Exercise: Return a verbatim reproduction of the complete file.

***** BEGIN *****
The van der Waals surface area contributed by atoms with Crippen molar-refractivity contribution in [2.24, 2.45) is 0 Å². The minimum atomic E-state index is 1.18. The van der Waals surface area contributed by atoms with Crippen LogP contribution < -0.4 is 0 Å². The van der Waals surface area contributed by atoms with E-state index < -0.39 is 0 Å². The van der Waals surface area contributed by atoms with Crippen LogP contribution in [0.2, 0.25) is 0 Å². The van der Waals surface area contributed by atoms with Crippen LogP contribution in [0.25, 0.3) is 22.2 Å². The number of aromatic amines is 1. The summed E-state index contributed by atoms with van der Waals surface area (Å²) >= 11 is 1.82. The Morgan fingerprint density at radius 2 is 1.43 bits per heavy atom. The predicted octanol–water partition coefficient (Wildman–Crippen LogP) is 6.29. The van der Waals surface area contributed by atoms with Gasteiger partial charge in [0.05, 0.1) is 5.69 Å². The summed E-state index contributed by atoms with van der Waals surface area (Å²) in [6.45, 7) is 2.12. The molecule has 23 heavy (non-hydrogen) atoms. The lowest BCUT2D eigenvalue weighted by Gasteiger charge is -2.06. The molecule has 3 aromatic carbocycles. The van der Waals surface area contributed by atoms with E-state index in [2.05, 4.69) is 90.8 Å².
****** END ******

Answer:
The van der Waals surface area contributed by atoms with Crippen molar-refractivity contribution in [2.24, 2.45) is 0 Å². The minimum atomic E-state index is 1.18. The van der Waals surface area contributed by atoms with Crippen LogP contribution < -0.4 is 0 Å². The van der Waals surface area contributed by atoms with E-state index < -0.39 is 0 Å². The van der Waals surface area contributed by atoms with Crippen LogP contribution in [0.2, 0.25) is 0 Å². The van der Waals surface area contributed by atoms with Crippen LogP contribution in [0.25, 0.3) is 22.2 Å². The number of aromatic amines is 1. The summed E-state index contributed by atoms with van der Waals surface area (Å²) >= 11 is 1.82. The Morgan fingerprint density at radius 2 is 1.43 bits per heavy atom. The predicted octanol–water partition coefficient (Wildman–Crippen LogP) is 6.29. The van der Waals surface area contributed by atoms with Gasteiger partial charge in [0.05, 0.1) is 5.69 Å². The summed E-state index contributed by atoms with van der Waals surface area (Å²) in [6.45, 7) is 2.12. The molecule has 23 heavy (non-hydrogen) atoms. The lowest BCUT2D eigenvalue weighted by Gasteiger charge is -2.06. The molecule has 3 aromatic carbocycles. The van der Waals surface area contributed by atoms with E-state index in [2.05, 4.69) is 90.8 Å².